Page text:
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Early AMD and late AMD were present in 6.1 and 3.1% of male participants, respectively, as compared with 2.2 and 1.8% in women. This was statistically significant (P = 0.047; [Table 6].
Table 6 Distribution of the studied sample according to the prevalence of early and late age-related macular degeneration and personal and clinical characteristics

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Ten percent of current smokers suffered from AMD as compared with only 4.5% of nonsmokers [Table 5]. This difference was statistically significant (P = 0.013). Although 6.5% of smokers had early AMD, only 2.7% of nonsmokers had early AMD. Only 1.8% of nonsmokers were diagnosed with late AMD as compared with 3.5% of those who are currently smokers. This difference was statistically significant (P = 0.041; [Table 6].

A significantly higher percentage of patients were diagnosed with AMD among those with a history of systemic hypertension (12.1%) than among those without hypertension (3.7%) (P < 0.001; [Table 5]. Among those with a positive history of systemic hypertension, 6.6 and 5.5% were diagnosed as having early and late AMD, respectively, as compared with only 2.9 and 0.9%, respectively. This was statistically significant (P < 0.001; [Table 6].

No statistically significant difference was found between patients with DM and those without DM as regards the prevalence of AMD (P = 0.830; Table 5). DM was not significantly associated with either category of AMD (P = 0.844; [Table 6].


  Discussion Top


Being the best study design to estimate the prevalence of diseases, a cross-sectional survey was conducted. This study aimed to know the prevalence of AMD among 1000 eyes of 532 patients attending Alexandria Main University Hospital at the outpatient clinic between June 2012 and November 2013. Out of the 1000 eyes included in the study, 54 (5.4%) eyes of 35 patients were diagnosed with AMD. In other words, 6.6% of the participants had signs of AMD in one or both eyes. Among Americans 40 years of age or older, the prevalence of any AMD in the 2005–2008 National Health and Nutrition Examination Survey (NHANES) was 6.5%, which is lower than the 9.4% prevalence reported in the 1988–1994 Third NHANES [6].

In this study, the age-specific prevalence of AMD, whether early or late, increased with age. This signifies that increase in age is a risk factor for AMD.

In this study early AMD was present in 5.3% of patients. The pooled prevalence estimate for early AMD in Asian populations aged 40–79 years was 6.8%, whereas that for the same age range in mainly white populations was slightly higher at 8.8% [7].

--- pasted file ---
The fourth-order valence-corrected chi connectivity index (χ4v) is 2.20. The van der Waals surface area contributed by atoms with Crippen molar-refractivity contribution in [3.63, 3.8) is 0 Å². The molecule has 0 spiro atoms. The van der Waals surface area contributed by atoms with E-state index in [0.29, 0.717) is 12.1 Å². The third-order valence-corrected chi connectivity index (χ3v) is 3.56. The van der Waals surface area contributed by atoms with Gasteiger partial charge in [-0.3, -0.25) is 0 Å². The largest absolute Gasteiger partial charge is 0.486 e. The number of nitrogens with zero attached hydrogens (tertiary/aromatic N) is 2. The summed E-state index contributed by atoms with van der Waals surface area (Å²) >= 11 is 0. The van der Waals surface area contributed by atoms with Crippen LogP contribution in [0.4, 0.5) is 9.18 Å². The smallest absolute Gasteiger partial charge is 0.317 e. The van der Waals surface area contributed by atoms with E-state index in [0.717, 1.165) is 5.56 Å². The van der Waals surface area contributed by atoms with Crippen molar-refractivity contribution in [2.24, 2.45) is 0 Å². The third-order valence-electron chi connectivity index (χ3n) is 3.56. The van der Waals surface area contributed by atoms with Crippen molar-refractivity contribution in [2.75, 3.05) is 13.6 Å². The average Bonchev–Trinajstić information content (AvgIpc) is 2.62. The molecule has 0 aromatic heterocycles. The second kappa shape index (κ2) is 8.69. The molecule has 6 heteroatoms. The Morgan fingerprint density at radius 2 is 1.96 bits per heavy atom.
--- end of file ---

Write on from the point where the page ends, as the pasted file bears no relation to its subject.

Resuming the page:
In the present study, early AMD increased from 0% of the study subjects in the age group 55 to less than 60 years to 54.2% of the patients aged 75 years or more. In the meta-analysis of several population-based studies in the USA, Europe, and Australia, Friedman et al. [8] found that the prevalence of large drusen increased from about 1.5% in Whites aged 40–49 years to more than 25% in those aged 80 years or more. Among Black participants in the same meta-analysis, the percentages were 3.9 and 10.5%, respectively.

In the present study, it is noted that the prevalence of early AMD in younger age groups was lower than that in many studies, but it must be taken into account that the relatively small number of participants in the highest age category caused a relatively higher prevalence in this category.

The definition of late-stage AMD is more clear-cut, making comparisons more reliable. The results of the present study (2.4%) were comparable to those in other studies. In the Blue Mountains Eye Study [9] the prevalence of late AMD was 2.06% among participants aged 50 years or more. In the Thessaloniki Eye Study [10] and in the Rotterdam Study [11], the prevalence was 2.5 and 1.9%, respectively, among participants aged 60 years or more.

The results in this study were higher than those of several other USA studies in which the prevalence ranged between 0.2 and 1.6%. This higher prevalence might be explained by the differences in the age distribution of the participants. The Atherosclerosis Risk in Communities (ARIC) Study [12] demonstrated a low prevalence rate (0.2%). In that study, the age range of participants was 48–72 years, thus excluding the oldest participants, in which the prevalence of late AMD is the highest.